EIGRP Default Network Route

In this lesson we’ll take a look how we can configure a default route in EIGRP.  Basically there are two methods how you can do this:

  • Create a static route and advertise it into EIGRP.
  • Flag an EIGRP route as the default network.

We will take a look at both methods. This is the topology we will use:

EIGRP Default Network Topology

R1 and R2 are configured for EIGRP, R2 is connected to an ISP router. Behind the ISP is network 3.3.3.0 /24 that we can use to test our default route.

Configuration

Here’s the configuration of R1 and R2:

R1#show run | section eigrp
router eigrp 12
 network 192.168.12.0
 no auto-summary
R2#show run | section eigrp
router eigrp 12
 network 192.168.12.0
 no auto-summary

Nothing special, R1 and R2 are neighbors but that’s it.

Static Default Route

Let’s start with the first option, the static default route:

R2(config)#ip route 0.0.0.0 0.0.0.0 FastEthernet 0/1

R2(config)#router eigrp 12
R2(config-router)#network 0.0.0.0

We configure the default route on R2 with FastEthernet 0/1 as the exit interface. In EIGRP we can use the network 0.0.0.0 command to advertise this. This might sound strange but it works, normally you can only use the network command to advertise networks on interfaces but EIGRP wil make an exception for this default route.

When I tested this I had to use the interface as the next hop instead of specifying the next hop IP address. Otherwise the default route won’t be advertised in EIGRP. Instead of using the network command you can also redistribute this network.

Let’s see what R1 thinks of this:

R1#show ip route eigrp | begin 0.0.0.0
Gateway of last resort is 192.168.12.2 to network 0.0.0.0

D*    0.0.0.0/0 [90/30720] via 192.168.12.2, 00:01:11, FastEthernet0/0

R1 has learned the default route.

Configurations

Want to take a look for yourself? Here you will find the configuration of each device.

ISP

hostname ISP
!
interface FastEthernet0/0
 ip address 192.168.23.3 255.255.255.0
!
interface Loopback0
 ip address 3.3.3.3 255.255.255.0
!
ip route 192.168.12.0 255.255.255.0 192.168.23.2
!
end

R1

hostname R1
!
interface FastEthernet0/0
 ip address 192.168.12.1 255.255.255.0
!
router eigrp 12
 no auto-summary
 network 192.168.12.0
!
end

R2

hostname R2
!
interface FastEthernet0/1
 ip address 192.168.23.2 255.255.255.0
!
interface FastEthernet1/0
 ip address 192.168.12.2 255.255.255.0
!
ip route 0.0.0.0 0.0.0.0 FastEthernet0/1
!
router eigrp 12
 no auto-summary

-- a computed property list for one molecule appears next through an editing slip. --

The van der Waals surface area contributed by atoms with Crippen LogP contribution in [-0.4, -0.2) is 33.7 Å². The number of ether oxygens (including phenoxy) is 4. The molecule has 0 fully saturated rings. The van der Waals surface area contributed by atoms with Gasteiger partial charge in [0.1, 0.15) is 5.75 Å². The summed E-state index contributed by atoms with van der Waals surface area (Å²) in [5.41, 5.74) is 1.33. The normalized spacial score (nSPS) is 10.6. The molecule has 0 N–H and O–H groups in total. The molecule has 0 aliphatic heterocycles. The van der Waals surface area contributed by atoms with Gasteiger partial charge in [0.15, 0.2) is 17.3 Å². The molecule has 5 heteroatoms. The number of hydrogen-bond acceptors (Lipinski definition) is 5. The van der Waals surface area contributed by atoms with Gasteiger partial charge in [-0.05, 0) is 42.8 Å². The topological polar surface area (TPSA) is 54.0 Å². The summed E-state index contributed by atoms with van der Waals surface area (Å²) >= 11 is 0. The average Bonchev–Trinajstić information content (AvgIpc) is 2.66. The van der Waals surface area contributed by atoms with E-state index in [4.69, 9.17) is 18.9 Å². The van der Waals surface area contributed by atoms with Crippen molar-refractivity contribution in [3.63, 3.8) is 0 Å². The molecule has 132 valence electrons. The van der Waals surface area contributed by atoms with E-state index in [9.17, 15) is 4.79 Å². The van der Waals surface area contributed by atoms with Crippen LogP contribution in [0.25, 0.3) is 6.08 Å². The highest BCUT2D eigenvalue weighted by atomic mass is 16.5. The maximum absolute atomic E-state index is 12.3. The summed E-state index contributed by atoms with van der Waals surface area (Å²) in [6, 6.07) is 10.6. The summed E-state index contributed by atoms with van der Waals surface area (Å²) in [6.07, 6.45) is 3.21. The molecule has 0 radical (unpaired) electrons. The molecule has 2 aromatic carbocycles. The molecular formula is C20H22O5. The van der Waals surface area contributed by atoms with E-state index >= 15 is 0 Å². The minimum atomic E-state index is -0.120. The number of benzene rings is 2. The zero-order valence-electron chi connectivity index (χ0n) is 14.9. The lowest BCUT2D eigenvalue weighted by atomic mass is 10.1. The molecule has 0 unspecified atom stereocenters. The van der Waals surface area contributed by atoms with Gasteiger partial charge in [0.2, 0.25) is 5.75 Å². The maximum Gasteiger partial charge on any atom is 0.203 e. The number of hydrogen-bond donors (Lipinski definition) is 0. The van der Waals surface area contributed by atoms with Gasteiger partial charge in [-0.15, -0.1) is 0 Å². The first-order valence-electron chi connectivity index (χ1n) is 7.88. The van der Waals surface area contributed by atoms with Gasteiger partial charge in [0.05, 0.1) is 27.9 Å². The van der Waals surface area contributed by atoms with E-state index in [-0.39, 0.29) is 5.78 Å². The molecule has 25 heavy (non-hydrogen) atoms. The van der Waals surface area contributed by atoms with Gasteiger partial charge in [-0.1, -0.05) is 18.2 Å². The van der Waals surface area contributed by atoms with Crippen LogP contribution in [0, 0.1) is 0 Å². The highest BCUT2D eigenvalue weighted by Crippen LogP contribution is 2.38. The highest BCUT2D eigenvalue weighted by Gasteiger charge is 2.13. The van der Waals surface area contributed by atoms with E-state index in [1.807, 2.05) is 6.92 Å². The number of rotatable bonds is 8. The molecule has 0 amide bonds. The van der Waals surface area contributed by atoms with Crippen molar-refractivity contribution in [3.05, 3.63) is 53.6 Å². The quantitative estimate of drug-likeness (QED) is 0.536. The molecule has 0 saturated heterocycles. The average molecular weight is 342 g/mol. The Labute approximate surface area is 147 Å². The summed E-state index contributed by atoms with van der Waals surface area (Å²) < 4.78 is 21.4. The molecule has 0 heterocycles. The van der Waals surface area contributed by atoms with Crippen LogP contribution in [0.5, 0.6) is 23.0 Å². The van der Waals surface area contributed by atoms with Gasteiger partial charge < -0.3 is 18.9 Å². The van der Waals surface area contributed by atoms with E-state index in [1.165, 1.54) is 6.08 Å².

network 192.168.12.0
 network 0.0.0.0
!
end


Let’s look at the other method. Let’s get rid of the default route now so we can try the other method:

R2(config)#router eigrp 12
R2(config-router)#no network 0.0.0.0          

R2(config)#no ip route 0.0.0.0 0.0.0.0 FastEthernet 0/1

There we go…let’s continue!

IP Default Network

This one is a bit tricky, we can use the ip default-network command to tell other EIGRP routers that this is a network of “last resort”. This means that they can use it as a default route. We will advertise the network between R2 and ISP in EIGRP and configure it as the “default network”:

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Forum Replies

  1. Hi Rene,

    Is there a tutorial on EIGRP default routes using redistribution?

    Cheers
    Rob

  2. I enjoy your site very much! Thank you for all the great information!

    Regarding this statement -

    "In EIGRP we can use the network 0.0.0.0 command to advertise this. This might sound strange but it works, normally you can only use the network command to advertise networks on interfaces but EIGRP wil [sic] make an exception for this default route."
    Rather than an exception, isn't this the equivalent of "network 0.0.0.0 255.255.255.255"? EIGRP will use a classful wildcard if none is provided, so 0.0.0.0 will count as a class A.

    Testing on IOS 15.2(4), “network

    ... Continue reading in our forum

  3. The second configuration did not work for me as well. I can the interface of the ISP router and get replies but not the loopback of 3.3.3.3

    So it seems to be partly working.

    //cdn-forum.networklessons.com/uploads/default/original/1X/5f17c768ebb82f3a838c88680dbc0f138fc18e25.JPG

    the routes seem fine I am using this version of IOS: c3640-jk9s-mz.124-16.bin

    //cdn-forum.networklessons.com/uploads/default/original/1X/952fbe97dbbd8bbbae07d7fb649062275ac0faf1.JPG

    here is another pic

    //cdn-forum.networklessons.com/uploads/default/original/1X/2a230141ce1547bf618b15789

    ... Continue reading in our forum

  4. Hi @wilder7bc,

    The ip default-network command is one of the weirder commands out there. I think I originally tried it on 12.4 when I wrote the lesson. On IOS 15.x, I can’t make it work…

    The funny thing is, when I load my config, R1 doesn’t see 192.168.23.0/24 as a default network:

    R1#show ip route 
    
    D     192.168.23.0/24 [90/3072] via 192.168.12.2, 00:03:30, GigabitEthernet0/1
    

    Once I remove and re-add the network command on R2, it does get propagated to R1:

    R2(config-router)#router eigrp 12
    R2(config-router)#no network 192.168.23.0
    R2(config-router)#network 19
    ... Continue reading in our forum

  5. Hello Minghui

    When you use an Ethernet port as an exit interface, what will happen depends on several factors including the IOS version and the platform that you are using. In some platforms/IOS combinations, what Rene has implemented will work as configured. However, there are some other situations in which it doesn’t. The following link shows a couple of examples where you have an IP address as a next hop IP or an interface as an exit interface. In this example, the use of an exit interface fails.

    ... Continue reading in our forum

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